There was a time when we used to see a large number of horses that had run in the Kentucky Derby come back two weeks later for the Preakness. It was the Triple Crown, and horses took on the challenge from beginning to end. That has changed significantly now. It is far more common these days to see a horse drop off the Triple Crown trail entirely or to skip the Preakness and wait for the Belmont than it is to head right from Louisville to Baltimore.
It's a shame - even if it is probably the best long-term decision for some of the horses. This year is shaping up as fairly typical compared to recent years - six Derby horses are under consideration for the Preakness, and we will likely see three or four in the starting gate. Last year we saw five Derby horses head to Baltimore, so we have work to do to match that level.
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All But Certain
Nyquist: The champ is coming back for more. No shock there. He slept at Pimlico on Monday night, so he wasted no time heading to the site of his next planned conquest. There is obviously no reason at all why he shouldn't head to this race. He ran a nearly perfect race in Kentucky, challenging an aggressive early pace yet still having enough in reserve to keep the lead late. He has run eight times, against some very strong fields, and he has never lost. He has proven to be reasonably versatile in running style. Frankly, he's just better than the rest of the horses in this field. He's going to be a massive favorite in this race as so many Derby champs before him have been, and he's far more likely than not to head to Belmont with a chance at glory. What happens there is a bigger question, but that's a story for a later time.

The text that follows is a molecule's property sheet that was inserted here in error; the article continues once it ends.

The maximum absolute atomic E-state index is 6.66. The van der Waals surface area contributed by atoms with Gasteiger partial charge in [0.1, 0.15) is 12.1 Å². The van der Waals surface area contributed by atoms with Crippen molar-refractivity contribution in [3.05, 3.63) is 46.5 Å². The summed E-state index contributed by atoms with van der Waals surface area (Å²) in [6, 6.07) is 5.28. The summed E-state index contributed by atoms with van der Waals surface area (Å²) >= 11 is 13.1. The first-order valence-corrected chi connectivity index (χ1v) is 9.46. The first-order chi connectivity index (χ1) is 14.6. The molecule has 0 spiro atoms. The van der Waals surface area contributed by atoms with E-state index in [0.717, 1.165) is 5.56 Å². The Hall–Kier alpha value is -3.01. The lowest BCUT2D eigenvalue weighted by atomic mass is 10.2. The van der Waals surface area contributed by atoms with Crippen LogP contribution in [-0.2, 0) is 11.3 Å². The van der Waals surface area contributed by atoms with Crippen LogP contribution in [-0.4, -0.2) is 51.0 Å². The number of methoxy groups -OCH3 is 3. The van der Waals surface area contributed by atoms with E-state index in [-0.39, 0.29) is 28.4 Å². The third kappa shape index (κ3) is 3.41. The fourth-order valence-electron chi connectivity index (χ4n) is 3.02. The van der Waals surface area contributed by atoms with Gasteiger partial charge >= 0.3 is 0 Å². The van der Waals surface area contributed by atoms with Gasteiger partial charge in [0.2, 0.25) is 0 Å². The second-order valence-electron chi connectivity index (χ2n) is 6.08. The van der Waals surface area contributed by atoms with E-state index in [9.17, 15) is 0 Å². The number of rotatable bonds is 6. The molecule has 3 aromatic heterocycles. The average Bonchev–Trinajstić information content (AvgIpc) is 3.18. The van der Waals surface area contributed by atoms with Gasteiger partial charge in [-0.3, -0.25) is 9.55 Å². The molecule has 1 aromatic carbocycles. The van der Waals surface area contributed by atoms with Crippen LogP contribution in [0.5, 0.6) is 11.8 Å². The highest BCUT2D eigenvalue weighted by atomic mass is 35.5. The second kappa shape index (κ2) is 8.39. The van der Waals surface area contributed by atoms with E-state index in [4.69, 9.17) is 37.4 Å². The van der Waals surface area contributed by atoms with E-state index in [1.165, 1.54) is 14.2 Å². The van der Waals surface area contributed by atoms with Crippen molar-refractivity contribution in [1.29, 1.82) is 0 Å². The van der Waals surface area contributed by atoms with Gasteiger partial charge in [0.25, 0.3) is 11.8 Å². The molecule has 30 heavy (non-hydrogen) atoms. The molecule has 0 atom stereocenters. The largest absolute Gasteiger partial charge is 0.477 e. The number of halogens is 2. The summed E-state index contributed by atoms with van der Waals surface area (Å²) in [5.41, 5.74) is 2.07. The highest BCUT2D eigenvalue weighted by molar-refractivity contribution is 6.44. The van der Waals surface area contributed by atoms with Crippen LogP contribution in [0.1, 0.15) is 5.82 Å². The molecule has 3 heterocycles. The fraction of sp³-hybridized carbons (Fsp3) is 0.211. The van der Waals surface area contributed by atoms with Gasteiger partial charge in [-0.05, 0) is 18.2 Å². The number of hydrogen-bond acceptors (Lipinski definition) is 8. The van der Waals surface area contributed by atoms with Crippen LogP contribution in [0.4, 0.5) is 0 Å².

Exaggerator: The horse wasn't even back at his barn after the Derby yet when trainer Keith Desormeaux said that his horse would be back for the Preakness. It seems like the right decision. The horse ran a very good race to finish second and was foiled because the early rapid pace didn't blow up like you normally would expect it to. If he ran the race he ran against most fields he would be wearing roses right now. He has struggled to beat Nyquist, but the pace scenario again seems to be setting up reasonably well for closers in the Preakness, so it's worth a shot. The biggest issue he faces, though, might be history. Just twice since 1962 have we seen horses bounce back from a second-place finish in the Derby to win the Preakness.
Lani: It's not often these days you see the ninth-place finisher in the Derby named as a likely Preakness starter the day after the race. That's the case with this Japanese runner, though. Maybe the connections figure that they might as well stick around for a while after the long flight over here. Given the horrible start the horse had and his very underwhelming first half mile, the race the horse had for the final half mile was actually pretty impressive. He covered some ground and passed some horses. It's something to build on at least.
Gun Runner: Like Nyquist, this horse pushed the early pace set by Danzig Candy and then held on to finish a respectable third. You can argue with yourselves over whether that is a sign of his quality or if he and Nyquist both benefitted from a speed bias that had been present for two days at the track. The result was also a little flattering for the horse - he would have been passed likely twice in the next two strides if the race was just a little longer. Still, he gave Nyquist a good challenge, and a slightly shorter race could be to his advantage. If I was making the decisions I'd enter him.
Suddenbreakingnews: This horse was absolutely flying late in the Derby and would have been third with just a little more distance. He had a rough trip early on, so his ability to overcome that and finish strong is to his credit. With a cleaner trip and some luck - and an early pace that doesn't hold up quite as well - this horse could really be interesting. I'm really hoping he heads to Pimlico.
Brody's Cause: Trainer Dale Romans already plans to send Cherry Wine, who was an also-eligible for the Derby who didn't make the field, to the Preakness. If he's sending one then maybe he'll feel like he should send two. Brody's Cause was in the middle pack early on in the Derby, well back of the pace setters. He lost some ground in the middle portion of the race but was moving forward nicely at the end and moved up to finish seventh. It wasn't an overwhelming or particularly exciting race by him, but t was professional and didn't cause too many concerns. I'd have no problem with seeing him again - though I doubt we will.
Read more articles by Trevor Whenham
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